|This Song is New Lorne Lofsky Modica Music|
The excitement about searching for and listening to new music is that if you explore enough, you can find out about some talented artists who have somehow flown under your radar. My recent discovery of the Canadian guitarist Lorne Lofsky is a case in point. A talented artist who prefers to eschew the use of electronic enhancements to modify his beautiful, melodic tone, he instead uses a precise, thoughtful exploratory approach and a warm, fluid attack that speaks volumes to his uncluttered expressivity. The now sixty-seven-year-old Lofsky is based in the cosmopolitan city of Toronto, where he is acknowledged as a sought-after educator at both York University and Humber College where he teaches.
|Lorne Lofsky ( photo credit unnown)|
Lofsky’s guitar sensitivity was employed by trumpeter Chet Baker and he toured with saxophonist Pat LaBarbera in 1983. Lofsky worked with guitar legend Ed Bickert from 1983-1991, trumpeter Kenny Wheeler and he was part of pianist icon Oscar Peterson’s touring quartet from 1994-1996. Since the early 1980’s Lofsky and expressive saxophonist Kirk MacDonald worked as a local quartet and on his latest release This Song is New, they are joined by their intuitive rhythm section of bassist Kiernan Overs and drummer Barry Romberg. This recording is the first release of music from Lofsky as a leader in over twenty-plus years. After listening to this great album my only comment is what took him so long?
The session was originally envisioned as a workout of new material that the guitarist had brought to try out in the studio with friends. Luckily the tape was running, and the decision was made to release the recording of this intimate and enjoyable session.
The music includes seven selections, five are Lofsty originals and two are the guitarist’s reimagining’s of standards like “Seven Steps,” a creative take on the Miles Davis/Victor Feldman composition from 1963 “Seven Steps to Heaven,” and Benny Golson’s “Stable Mates” which Lofsky dresses up as a Bossa.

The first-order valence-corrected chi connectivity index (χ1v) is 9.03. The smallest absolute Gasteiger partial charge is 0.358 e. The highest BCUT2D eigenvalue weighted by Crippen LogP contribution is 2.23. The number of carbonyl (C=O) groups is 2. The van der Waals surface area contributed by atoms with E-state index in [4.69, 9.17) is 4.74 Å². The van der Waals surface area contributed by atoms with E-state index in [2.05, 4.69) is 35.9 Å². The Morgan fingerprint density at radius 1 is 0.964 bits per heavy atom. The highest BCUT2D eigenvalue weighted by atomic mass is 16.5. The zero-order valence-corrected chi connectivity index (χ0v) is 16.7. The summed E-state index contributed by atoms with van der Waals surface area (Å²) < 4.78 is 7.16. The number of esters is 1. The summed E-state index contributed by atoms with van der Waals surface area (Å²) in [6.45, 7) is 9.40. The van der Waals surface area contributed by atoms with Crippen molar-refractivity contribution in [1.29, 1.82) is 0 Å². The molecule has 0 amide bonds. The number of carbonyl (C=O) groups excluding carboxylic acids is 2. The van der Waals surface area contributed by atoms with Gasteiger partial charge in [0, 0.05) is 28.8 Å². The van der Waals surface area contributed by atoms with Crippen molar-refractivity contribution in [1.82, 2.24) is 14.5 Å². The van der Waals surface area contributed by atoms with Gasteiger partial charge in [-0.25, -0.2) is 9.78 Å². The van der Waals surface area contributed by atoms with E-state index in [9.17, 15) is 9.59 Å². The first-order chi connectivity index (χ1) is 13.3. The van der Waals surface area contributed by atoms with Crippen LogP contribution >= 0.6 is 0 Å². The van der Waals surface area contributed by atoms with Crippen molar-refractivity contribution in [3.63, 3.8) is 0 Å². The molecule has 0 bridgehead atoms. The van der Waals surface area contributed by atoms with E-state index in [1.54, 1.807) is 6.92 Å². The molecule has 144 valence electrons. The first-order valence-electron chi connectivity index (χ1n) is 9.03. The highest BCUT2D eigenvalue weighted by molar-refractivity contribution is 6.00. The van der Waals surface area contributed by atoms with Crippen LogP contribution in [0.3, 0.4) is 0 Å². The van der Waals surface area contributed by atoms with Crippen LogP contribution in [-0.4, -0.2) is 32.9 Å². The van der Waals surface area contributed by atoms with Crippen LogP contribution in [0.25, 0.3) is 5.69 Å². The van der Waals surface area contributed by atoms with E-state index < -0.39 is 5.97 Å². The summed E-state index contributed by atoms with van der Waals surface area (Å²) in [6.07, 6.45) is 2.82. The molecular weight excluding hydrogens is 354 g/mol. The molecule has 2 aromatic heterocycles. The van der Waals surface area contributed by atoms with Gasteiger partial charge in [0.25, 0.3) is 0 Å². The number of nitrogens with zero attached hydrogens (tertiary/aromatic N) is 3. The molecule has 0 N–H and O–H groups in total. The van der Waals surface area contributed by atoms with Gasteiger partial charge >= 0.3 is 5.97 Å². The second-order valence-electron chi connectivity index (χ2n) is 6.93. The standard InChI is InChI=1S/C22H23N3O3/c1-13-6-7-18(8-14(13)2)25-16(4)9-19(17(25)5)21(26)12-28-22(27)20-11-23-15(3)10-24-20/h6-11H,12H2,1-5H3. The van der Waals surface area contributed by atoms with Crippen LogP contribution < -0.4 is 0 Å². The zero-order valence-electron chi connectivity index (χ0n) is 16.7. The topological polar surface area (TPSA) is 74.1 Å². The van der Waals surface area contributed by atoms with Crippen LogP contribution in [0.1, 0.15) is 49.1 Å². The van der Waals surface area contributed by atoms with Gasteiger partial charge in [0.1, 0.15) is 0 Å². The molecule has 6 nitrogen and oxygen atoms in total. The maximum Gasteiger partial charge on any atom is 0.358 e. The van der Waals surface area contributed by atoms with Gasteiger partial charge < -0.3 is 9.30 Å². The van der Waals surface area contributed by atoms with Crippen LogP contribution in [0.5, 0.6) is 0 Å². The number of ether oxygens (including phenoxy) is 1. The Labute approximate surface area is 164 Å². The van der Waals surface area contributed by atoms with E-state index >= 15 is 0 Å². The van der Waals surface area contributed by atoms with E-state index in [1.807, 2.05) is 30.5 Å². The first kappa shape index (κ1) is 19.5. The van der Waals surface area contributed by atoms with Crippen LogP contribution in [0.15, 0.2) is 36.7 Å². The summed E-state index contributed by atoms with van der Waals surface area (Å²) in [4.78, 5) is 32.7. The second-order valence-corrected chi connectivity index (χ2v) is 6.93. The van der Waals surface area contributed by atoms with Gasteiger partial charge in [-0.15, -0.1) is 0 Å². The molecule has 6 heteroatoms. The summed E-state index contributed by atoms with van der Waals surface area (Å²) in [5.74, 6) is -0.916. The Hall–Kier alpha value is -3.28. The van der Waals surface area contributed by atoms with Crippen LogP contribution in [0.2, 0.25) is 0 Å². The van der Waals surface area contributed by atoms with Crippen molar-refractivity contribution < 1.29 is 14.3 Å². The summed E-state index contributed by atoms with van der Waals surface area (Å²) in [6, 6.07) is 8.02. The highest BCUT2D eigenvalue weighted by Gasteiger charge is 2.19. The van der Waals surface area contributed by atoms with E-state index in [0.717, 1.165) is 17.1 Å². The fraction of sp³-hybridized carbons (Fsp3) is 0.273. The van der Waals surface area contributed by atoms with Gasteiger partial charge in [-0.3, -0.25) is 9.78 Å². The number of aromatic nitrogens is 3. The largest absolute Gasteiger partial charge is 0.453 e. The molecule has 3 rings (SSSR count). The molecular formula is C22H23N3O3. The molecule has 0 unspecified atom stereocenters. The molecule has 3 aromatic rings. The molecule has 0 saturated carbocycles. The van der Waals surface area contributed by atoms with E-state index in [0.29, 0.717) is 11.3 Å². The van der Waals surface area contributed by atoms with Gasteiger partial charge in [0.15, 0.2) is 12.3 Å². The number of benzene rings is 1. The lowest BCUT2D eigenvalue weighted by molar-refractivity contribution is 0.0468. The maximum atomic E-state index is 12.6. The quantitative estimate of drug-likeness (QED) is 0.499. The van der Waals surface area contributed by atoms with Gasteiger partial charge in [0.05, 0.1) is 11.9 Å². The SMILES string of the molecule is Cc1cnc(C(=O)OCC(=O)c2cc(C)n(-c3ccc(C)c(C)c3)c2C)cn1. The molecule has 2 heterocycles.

“Seven Steps” is given a jaunty rhythmic treatment and provides the platform to display the intuitive simpatico that MacDonald and Lofsky have developed after years of working together. Bassist Overs and drummer Romberg go faithfully along keeping the pace. I especially like Romberg’s rumbling drum solo and Overs lingering last note at the end.
The gorgeous ballad “The Time Being,” is an ethereal piece that sidesteps the moniker of “straight-ahead” jazz and demonstrates the ever-exploring nature of the guitarist’s work for finding alternative ways of looking at music. He calls this “…a snapshot of where your at in your personal/musical life.” It is pensive, evocative of self-discovery and his guitar deceptively sounds at times more like a comping pianist.
“Live at the Apollo,” which is musically related to John Coltrane’s “Giant Steps,” finds a beautiful interaction between Overs and Lofsky, as Romberg percolates in the background. The guitarist offers a creative and silvery solo that teems with ideas and fluidity. MacDonald offers a Trane-inspired run on his horn that bristles, derivative but not imitative. Loving to create a play on words with his composition’s titles, Lofsky here refers to a juxtaposition of the famous Harlem Music venue The Apollo and Neil Armstrong’s famous “…step for mankind” trip from the Apollo 11 mission in 1969.
“This Song is New” uses an unnoticeable change in key through the melody statement which some may say was derived from another song “This Song is You,” but the guitarist assures any comparison to the two is totally coincidental. The slowly sauntering rhythm is carried by Overs buoyant basslines and Romberg’s shuffling brushwork. Lofsky and MacDonald are especially melodic on this and the group creates a warm feeling that wraps you like a quilt in front of a wood-burning fireplace; just cozy.
Following his penchant for creating pun-like titles, “An Alterior Motif” fits Lofsky’s tendency toward tongue-in-cheek. The music utilizes alternate harmonies throughout and there is a tension that builds up in MacDonald’s angular saxophone work and Lofsky’s subtle comping. This is one is a thinking man’s delve into unusual musical possibilities and deserves attention.
Perhaps the most interesting of the compositions is “Evans from Lennie,” which honors Tristano’s penchant for harmonic freedom and rhythmic variation. Lofsky was playing with the music of “Pennies from Heaven” when writing this one and was reminded of the work of Tristano acolytes Warne Marsh and Lee Konitz. Lofsky actually studied briefly with Konitz. The multiple influences here include Tristano's angular approach, MacDonald’s Konitz-like saxophone statement, and Lofsky’s melodic guitar work that spans the gap between bebop and modern jazz, much like Tristano and Bill Evans did with their piano work. This one takes some deep listening to fully appreciate the nuances that Lofsky and friends achieve here.
The finale is a Bossa treatment of Benny Golson’s standard “Stable Mates,” which is like seeing your lady out on the town in an unfamiliar but spectacular new outfit. You know her, but she looks and sounds so different. The rhythmic variation enlivens the well-traveled tune with some vibrancy. Lofsky says, playing in different time signatures has become more familiar over the years, and he employs the time changes effectively in his compositions.
Take some time, listen to and absorb Lorne Lofsky's This Song is New and you will be rewarded by this beautiful and expertly executed session.